Last year, a landmark U.S. Supreme Court decision opened the doors for same-sex partners across the country to obtain a marriage license – and to have those marriages recognized in any state across the country. Since that ruling, many same-sex couples have married in Indiana.
But there are still some gray areas in our nation’s civil court systems with regard to these relationship. Take for example the recent case of Luttrell v. Cucco, weighed in on by the Virginia Supreme Court.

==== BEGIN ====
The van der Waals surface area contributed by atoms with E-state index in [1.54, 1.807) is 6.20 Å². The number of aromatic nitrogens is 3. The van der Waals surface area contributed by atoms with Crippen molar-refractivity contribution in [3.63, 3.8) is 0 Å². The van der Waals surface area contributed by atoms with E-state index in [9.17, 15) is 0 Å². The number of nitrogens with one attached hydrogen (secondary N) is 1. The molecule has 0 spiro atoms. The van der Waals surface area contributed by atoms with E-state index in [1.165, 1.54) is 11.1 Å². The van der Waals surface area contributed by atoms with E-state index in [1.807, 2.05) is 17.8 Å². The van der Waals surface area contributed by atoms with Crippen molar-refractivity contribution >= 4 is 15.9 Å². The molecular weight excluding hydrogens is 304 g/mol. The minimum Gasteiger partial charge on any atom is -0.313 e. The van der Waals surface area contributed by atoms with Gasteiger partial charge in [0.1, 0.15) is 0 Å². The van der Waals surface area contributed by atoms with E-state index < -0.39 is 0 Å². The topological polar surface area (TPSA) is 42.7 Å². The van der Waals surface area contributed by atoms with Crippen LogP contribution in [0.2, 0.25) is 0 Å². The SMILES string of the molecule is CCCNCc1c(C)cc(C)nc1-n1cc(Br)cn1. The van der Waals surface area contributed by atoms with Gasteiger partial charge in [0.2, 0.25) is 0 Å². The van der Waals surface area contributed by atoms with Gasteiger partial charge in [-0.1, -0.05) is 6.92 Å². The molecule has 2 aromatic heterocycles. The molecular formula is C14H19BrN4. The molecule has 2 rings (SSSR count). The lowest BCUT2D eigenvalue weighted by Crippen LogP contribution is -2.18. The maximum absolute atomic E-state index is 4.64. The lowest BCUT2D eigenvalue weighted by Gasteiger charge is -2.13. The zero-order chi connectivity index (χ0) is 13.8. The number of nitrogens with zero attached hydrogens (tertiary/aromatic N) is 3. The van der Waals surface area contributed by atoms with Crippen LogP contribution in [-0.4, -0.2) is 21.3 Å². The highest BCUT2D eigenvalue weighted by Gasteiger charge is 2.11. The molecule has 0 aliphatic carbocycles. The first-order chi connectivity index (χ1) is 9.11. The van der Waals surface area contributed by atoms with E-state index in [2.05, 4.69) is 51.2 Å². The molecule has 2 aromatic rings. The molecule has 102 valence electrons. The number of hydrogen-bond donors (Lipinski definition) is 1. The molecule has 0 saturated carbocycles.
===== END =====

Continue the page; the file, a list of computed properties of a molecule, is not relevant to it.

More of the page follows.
At its core, this case was a dispute over spousal support. As is common in many temporary spousal support agreements, a provision indicated that the support agreements were subject to termination in the event of “cohabitation,” as defined in Va. Code 20-109. The law states that maintenance and support of an ex-spouse may be discontinued upon cohabitation, remarriage, or death. Specifically, the law states that an ex-spouse who has been “habitually cohabitating with another person in a relationship analogous to a marriage for one year or more” is subject to termination of spousal support benefits. Continue reading